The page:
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PapillonDeNuit

Biting and attacking

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Oh man, I can't believe this happened...

I've had my Timmy for eighteen years. He's my buddy. He's usually well-behaved. Okay, that's a stretch. He's a mischevious sweet-heart! An angel with a deadly weapon on his face.

A few nights ago as I was getting dressed up to go out dancing, my little guy flew upstairs to see what I was up to. And of course I was happy to see him! I was half-dressed and putting on my makeup, and my guy jumped down from the bannister to the floor. I knew what was coming, because he'll do this and say, "I'm gonna get yer piggies!" And he "gets" your piggies.

Anyway, I tried to step back, but my fishnet was caught in a nail for the door sill. And here comes my little buddy and bites my toes! Not playing, not in an I'm-gonna-get-your-piggies way, but aggressively trying to hurt my toes! So I pick him up, and he bites my hand, wrist, and fingers soooooo hard, so many times! It hurt so much that I cried for a solid fifteen minutes. It felt so un-provoked! My heart felt ripped in half. And now my hand is swollen.

This seems so out of character! Timmy is not a mean-spirited bird. He's a real (mischevious) sweet-heart. The only thing I can come up with is that he didn't like what I was wearing. So what's going on? What do I do? I want to be able to spend time with my little Timmy and not get bitten!

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Was this a one time occurrence, or is he still biting you? I'm thinking that when you stepped back he became startled and then took it out on your toes, etc. 

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I'm convinced that birds, like toddlers, have the inability to connect the whole body with the head.   When a human toddler matures they go from drawing stick bodies with big featured heads to drawing the whole body full-featured.   Since our birds are assumed to have the same intelligence level as toddlers, I think they have the same predicament: your hands and toes don't belong to that face they are lovingly attached to.   Several of our birds will viciously attack our feet and are complete sweetys otherwise.  I have a conure that will go after feet and hands as if they are there to kill her but will run to my face and cuddle and preen me.   White-cap pionus, same way.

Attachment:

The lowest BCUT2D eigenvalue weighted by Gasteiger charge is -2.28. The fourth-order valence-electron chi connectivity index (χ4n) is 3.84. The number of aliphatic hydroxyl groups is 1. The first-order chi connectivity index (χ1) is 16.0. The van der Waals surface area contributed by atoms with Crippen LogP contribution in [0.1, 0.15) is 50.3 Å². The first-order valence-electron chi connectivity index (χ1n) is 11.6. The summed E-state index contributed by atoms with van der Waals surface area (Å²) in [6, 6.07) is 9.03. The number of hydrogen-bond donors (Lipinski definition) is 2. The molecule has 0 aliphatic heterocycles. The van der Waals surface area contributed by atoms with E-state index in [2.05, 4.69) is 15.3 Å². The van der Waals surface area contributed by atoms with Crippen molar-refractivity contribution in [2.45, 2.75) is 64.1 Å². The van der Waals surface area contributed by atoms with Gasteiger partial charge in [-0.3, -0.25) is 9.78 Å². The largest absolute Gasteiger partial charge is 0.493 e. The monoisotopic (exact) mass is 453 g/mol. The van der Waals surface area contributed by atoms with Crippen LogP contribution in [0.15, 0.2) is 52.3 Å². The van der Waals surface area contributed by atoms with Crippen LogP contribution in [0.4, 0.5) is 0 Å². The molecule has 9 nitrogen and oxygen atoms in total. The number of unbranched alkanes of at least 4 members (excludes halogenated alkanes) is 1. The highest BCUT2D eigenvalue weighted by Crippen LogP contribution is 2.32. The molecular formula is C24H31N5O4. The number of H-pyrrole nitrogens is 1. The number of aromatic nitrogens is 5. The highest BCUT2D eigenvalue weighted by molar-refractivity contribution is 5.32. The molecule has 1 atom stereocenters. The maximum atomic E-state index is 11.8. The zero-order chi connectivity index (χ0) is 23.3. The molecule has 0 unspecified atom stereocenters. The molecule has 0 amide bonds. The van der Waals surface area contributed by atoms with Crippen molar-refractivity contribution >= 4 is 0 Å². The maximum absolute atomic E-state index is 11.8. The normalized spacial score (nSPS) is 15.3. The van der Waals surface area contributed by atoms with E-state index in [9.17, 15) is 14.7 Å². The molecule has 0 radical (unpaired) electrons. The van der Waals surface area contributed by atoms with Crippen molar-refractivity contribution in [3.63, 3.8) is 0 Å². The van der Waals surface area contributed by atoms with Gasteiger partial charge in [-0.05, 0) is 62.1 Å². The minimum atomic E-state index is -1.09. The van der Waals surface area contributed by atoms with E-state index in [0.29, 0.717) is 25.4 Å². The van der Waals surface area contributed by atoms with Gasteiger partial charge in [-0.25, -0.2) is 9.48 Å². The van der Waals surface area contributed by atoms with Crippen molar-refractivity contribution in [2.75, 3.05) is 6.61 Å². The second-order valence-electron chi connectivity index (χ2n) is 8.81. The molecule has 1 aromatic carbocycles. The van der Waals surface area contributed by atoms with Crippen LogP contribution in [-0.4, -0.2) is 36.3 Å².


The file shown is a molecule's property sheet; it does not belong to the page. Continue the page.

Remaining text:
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Over the long haul the biting seems to come in waves. Or maybe it doesn't? It just happened again a few minutes ago. We were eating lunch together. The sandwich was done. The lights were out. The curtain had dropped. It was time for my little guy to go back in his cage. So I picked him up, bobbed him up and down, and told him how much I enjoy sharing food with him. But Timmy didn't want to go in his cage. He did the one-foot-down thing and then bit the ever-loving life out of my wrist. And I couldn't get him off me!

So my mom barges into the kichen screaming at me and banging on Timmy's cage. (I'm worried that my mom is going to kill herself, but that's another story.)

What do I do? Ever since my parents got these damn dogs back in 2012, my poor bird has had to spend so much of his day in his cage! :( This is so sad, and I don't know what to do!

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Gosh, I hope I didn't bum everybody out with the concerns about my mom.

Timmy's as sweet as can be when we have the cage between us, or when he's on the table eating with me. But he just won't let me handle him! We moved a few months ago, and that can understandably be stressful on the little guy, especially that he had never moved to a new house in his eighteen years.

How can I get him to behave when I pick him up? How do I teach my little buddy to not bite me?

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Sorry, for delayed responses, things have been a little quiet round here of late.